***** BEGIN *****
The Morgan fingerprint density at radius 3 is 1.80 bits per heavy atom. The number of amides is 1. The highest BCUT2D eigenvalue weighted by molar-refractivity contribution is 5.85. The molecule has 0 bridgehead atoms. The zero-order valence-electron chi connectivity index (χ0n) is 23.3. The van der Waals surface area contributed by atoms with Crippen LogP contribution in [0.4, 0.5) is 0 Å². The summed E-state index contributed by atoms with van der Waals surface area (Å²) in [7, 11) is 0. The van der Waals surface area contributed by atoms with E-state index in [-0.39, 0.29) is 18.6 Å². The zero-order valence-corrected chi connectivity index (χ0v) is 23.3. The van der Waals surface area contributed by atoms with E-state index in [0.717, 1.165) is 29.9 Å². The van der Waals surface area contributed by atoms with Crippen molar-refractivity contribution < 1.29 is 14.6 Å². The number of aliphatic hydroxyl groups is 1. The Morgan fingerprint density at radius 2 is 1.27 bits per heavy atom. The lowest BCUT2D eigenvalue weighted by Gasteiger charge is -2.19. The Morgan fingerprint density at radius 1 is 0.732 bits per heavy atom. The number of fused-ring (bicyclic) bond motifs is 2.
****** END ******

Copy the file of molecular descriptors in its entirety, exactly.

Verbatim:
The Morgan fingerprint density at radius 3 is 1.80 bits per heavy atom. The number of amides is 1. The highest BCUT2D eigenvalue weighted by molar-refractivity contribution is 5.85. The molecule has 0 bridgehead atoms. The zero-order valence-electron chi connectivity index (χ0n) is 23.3. The van der Waals surface area contributed by atoms with Crippen LogP contribution in [0.4, 0.5) is 0 Å². The summed E-state index contributed by atoms with van der Waals surface area (Å²) in [7, 11) is 0. The van der Waals surface area contributed by atoms with E-state index in [-0.39, 0.29) is 18.6 Å². The zero-order valence-corrected chi connectivity index (χ0v) is 23.3. The van der Waals surface area contributed by atoms with E-state index in [0.717, 1.165) is 29.9 Å². The van der Waals surface area contributed by atoms with Crippen molar-refractivity contribution < 1.29 is 14.6 Å². The number of aliphatic hydroxyl groups is 1. The Morgan fingerprint density at radius 2 is 1.27 bits per heavy atom. The lowest BCUT2D eigenvalue weighted by Gasteiger charge is -2.19. The Morgan fingerprint density at radius 1 is 0.732 bits per heavy atom. The number of fused-ring (bicyclic) bond motifs is 2.